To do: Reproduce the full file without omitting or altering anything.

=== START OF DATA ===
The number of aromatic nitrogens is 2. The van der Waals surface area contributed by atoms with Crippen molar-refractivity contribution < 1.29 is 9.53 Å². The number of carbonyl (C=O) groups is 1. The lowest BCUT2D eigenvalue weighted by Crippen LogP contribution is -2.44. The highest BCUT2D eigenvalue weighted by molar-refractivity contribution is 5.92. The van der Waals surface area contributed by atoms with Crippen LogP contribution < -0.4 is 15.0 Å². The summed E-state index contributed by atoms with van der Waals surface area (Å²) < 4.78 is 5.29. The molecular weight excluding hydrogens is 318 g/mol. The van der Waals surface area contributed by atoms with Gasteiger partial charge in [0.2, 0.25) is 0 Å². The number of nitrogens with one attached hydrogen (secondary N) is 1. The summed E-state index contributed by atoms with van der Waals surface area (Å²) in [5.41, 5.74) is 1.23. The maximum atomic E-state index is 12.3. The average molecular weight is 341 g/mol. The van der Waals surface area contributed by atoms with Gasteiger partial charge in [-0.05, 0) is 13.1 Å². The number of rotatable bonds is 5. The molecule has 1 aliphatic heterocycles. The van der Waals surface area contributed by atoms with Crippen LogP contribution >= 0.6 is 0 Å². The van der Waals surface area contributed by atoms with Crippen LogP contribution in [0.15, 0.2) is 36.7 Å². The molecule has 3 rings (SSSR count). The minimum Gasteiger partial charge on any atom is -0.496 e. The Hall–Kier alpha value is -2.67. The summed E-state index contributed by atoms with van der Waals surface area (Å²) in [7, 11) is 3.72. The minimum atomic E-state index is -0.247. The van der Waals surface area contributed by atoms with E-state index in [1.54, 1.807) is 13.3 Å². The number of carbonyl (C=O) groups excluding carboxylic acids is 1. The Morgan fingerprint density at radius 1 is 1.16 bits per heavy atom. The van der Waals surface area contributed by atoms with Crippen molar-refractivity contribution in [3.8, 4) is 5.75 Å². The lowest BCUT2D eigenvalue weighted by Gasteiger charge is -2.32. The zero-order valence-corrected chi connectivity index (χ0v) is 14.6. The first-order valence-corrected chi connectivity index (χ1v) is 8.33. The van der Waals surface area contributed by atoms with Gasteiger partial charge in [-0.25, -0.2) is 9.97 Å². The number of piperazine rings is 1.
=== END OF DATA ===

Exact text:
The number of aromatic nitrogens is 2. The van der Waals surface area contributed by atoms with Crippen molar-refractivity contribution < 1.29 is 9.53 Å². The number of carbonyl (C=O) groups is 1. The lowest BCUT2D eigenvalue weighted by Crippen LogP contribution is -2.44. The highest BCUT2D eigenvalue weighted by molar-refractivity contribution is 5.92. The van der Waals surface area contributed by atoms with Crippen LogP contribution < -0.4 is 15.0 Å². The summed E-state index contributed by atoms with van der Waals surface area (Å²) < 4.78 is 5.29. The molecular weight excluding hydrogens is 318 g/mol. The van der Waals surface area contributed by atoms with Gasteiger partial charge in [0.2, 0.25) is 0 Å². The number of nitrogens with one attached hydrogen (secondary N) is 1. The summed E-state index contributed by atoms with van der Waals surface area (Å²) in [5.41, 5.74) is 1.23. The maximum atomic E-state index is 12.3. The average molecular weight is 341 g/mol. The van der Waals surface area contributed by atoms with Gasteiger partial charge in [-0.05, 0) is 13.1 Å². The number of rotatable bonds is 5. The molecule has 1 aliphatic heterocycles. The van der Waals surface area contributed by atoms with Crippen LogP contribution >= 0.6 is 0 Å². The van der Waals surface area contributed by atoms with Crippen LogP contribution in [0.15, 0.2) is 36.7 Å². The molecule has 3 rings (SSSR count). The minimum Gasteiger partial charge on any atom is -0.496 e. The Hall–Kier alpha value is -2.67. The summed E-state index contributed by atoms with van der Waals surface area (Å²) in [7, 11) is 3.72. The minimum atomic E-state index is -0.247. The van der Waals surface area contributed by atoms with E-state index in [1.54, 1.807) is 13.3 Å². The number of carbonyl (C=O) groups excluding carboxylic acids is 1. The Morgan fingerprint density at radius 1 is 1.16 bits per heavy atom. The van der Waals surface area contributed by atoms with Crippen molar-refractivity contribution in [3.8, 4) is 5.75 Å². The lowest BCUT2D eigenvalue weighted by Gasteiger charge is -2.32. The zero-order valence-corrected chi connectivity index (χ0v) is 14.6. The first-order valence-corrected chi connectivity index (χ1v) is 8.33. The van der Waals surface area contributed by atoms with Gasteiger partial charge in [-0.25, -0.2) is 9.97 Å². The number of piperazine rings is 1.